more games and additional ball english. But 1977 was already too late for
releasing a new Ball & Paddle chip except for a very successful company such as
General Instruments who could afford the risk and propose new devices to
existing clients. Moreover, two much more advanced microprocessor based systems
appeared in 1976 and clearly indicated how the home video game would rapidly change: Fairchild's Channel-F and RCA's Studio II. For all thease reasons, the
new SN76410N chip was so unsuccessfull that very few systems used it: Tele-Match
3300R, Ricochet Super Pro (model MT-4A), and Venture Electronics Video Sports
While the bell rang the end of video game chips for TI, the
company would soon become another leader of high integration devices: handheld
games. But this is another story.
The low-cost Ball & Paddle genius
Microelectronics, also known as General Instruments (GI), was well known for
designing Large Scale Integragion (LSI) chips. In 1975, GI had a
revolutionar idea: the design of a low-cost chip playing several Ball & Paddle
games, and available to
any manufacturer. This chip changed the video game industry within
a year and marked the end of discrete components systems like the Odyssey 100,
200, 400 and 500 (Magnavox used a GI chip in the Odyssey
300, but this particular system was just an answer to Coleco's
which we will detail later). Even the more advanced discrete components systems
digital on-screen scoring and graphic characters were prone to oblivion. Atari
continued designing its own chips,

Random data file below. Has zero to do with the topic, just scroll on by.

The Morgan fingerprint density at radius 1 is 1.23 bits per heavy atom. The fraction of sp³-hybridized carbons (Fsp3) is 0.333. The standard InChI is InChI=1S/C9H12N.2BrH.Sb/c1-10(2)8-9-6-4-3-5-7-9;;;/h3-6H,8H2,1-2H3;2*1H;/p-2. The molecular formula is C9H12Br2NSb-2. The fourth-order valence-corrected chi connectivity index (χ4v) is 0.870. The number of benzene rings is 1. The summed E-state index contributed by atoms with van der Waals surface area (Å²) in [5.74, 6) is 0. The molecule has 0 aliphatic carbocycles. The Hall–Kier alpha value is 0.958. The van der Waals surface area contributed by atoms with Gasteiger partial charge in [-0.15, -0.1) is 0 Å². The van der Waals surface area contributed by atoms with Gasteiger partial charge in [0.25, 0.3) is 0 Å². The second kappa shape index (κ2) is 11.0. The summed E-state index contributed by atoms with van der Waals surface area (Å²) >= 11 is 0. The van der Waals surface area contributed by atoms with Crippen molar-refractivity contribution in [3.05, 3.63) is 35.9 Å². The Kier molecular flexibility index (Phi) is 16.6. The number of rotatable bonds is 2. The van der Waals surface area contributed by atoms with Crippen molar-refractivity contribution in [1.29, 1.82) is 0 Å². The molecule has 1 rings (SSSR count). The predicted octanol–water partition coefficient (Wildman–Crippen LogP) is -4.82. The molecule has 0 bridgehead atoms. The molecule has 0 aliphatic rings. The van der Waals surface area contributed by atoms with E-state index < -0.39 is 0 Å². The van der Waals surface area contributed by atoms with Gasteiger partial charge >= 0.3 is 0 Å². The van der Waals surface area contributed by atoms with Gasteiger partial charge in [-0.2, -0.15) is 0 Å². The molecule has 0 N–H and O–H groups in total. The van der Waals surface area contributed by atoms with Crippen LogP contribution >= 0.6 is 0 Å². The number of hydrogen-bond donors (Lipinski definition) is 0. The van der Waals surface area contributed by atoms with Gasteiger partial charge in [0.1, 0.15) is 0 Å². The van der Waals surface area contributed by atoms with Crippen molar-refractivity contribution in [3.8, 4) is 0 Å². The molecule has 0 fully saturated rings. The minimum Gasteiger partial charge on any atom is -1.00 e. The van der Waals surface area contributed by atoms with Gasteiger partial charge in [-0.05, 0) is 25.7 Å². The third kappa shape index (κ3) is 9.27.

playing more games (all in color with digital on-screen scoring).
GI's first video game chip was the AY-3-8500.
It played six games: four Ball & Paddle variants and two target shooting games, which all had
variable difficulty settings changed using switches. In addition, a seventh undocumented game could be played when none of the previous six was selected: Handicap, a football/hockey variant where the player on the right has a third paddle.
Very few systems
played this game. Interestingly, two versions of the AY-3-8500 exist: the early
one with dashed central line (about twice larger) and solid horizontal
boundaries. The later one is shown below. The following table shows the AY-3-8500 games:
|Hockey / Football
|Practice / Solo
General Instruments catalog contained interesting circuit diagrams, the most
interesting being the player multiplexer. By alternating two pairs of players at
every frame, a four player game could be played. Few commercial systems featured
the 4-player mode.
GI, a huge success:
The AY-3-8500 chip was extremely
successful: hundreds of different game systems used it worldwide. Some
manufacturers did not hesitate to create a line of systems equiped with this
chip. In many case, they differed by the picture (black and white or color) or
the games: only the four ball and paddle games, or the six games including the
two target shooting games. The line got eventualy extended with models using
more advanced GI chips produced later.
Magnavox and Radio Shack are typical examples of
manufacturers who sold a whole line of systems built around GI chips: Odyssey
300 played three games in black and white, Odyssey 2000 added the fourth
AY-3-8500 game but only Odyssey 3000 allowed setting the four difficulty levels
individualy. Of course, a technician could easily modify his system to add the
missing games or change the way the difficulty settings were limited.
Soon, GI released improved versions
of the AY-3-8500: the AY-3-8550, which added horizontal player motion and composite
video output, the AY-3-8510 (four games in color), the AY-3-8512 (same as
AY-3-8500 but in color) and the AY-3-8600 (eight Ball & Paddle variants and two shooting
games). GI also released special color encoders which allowed producing a color
picture: the AY-3-8515 for the
AY-3-8500 and the AY-3-8615 for the AY-3-8600 and
The worldwide success of the GI chips allowed hobbyists to
build their own system: almost every electronics magasine published at least one
construction project around this chip or another. Some
other hobbyist articles talked about modifications and accessories: how to convert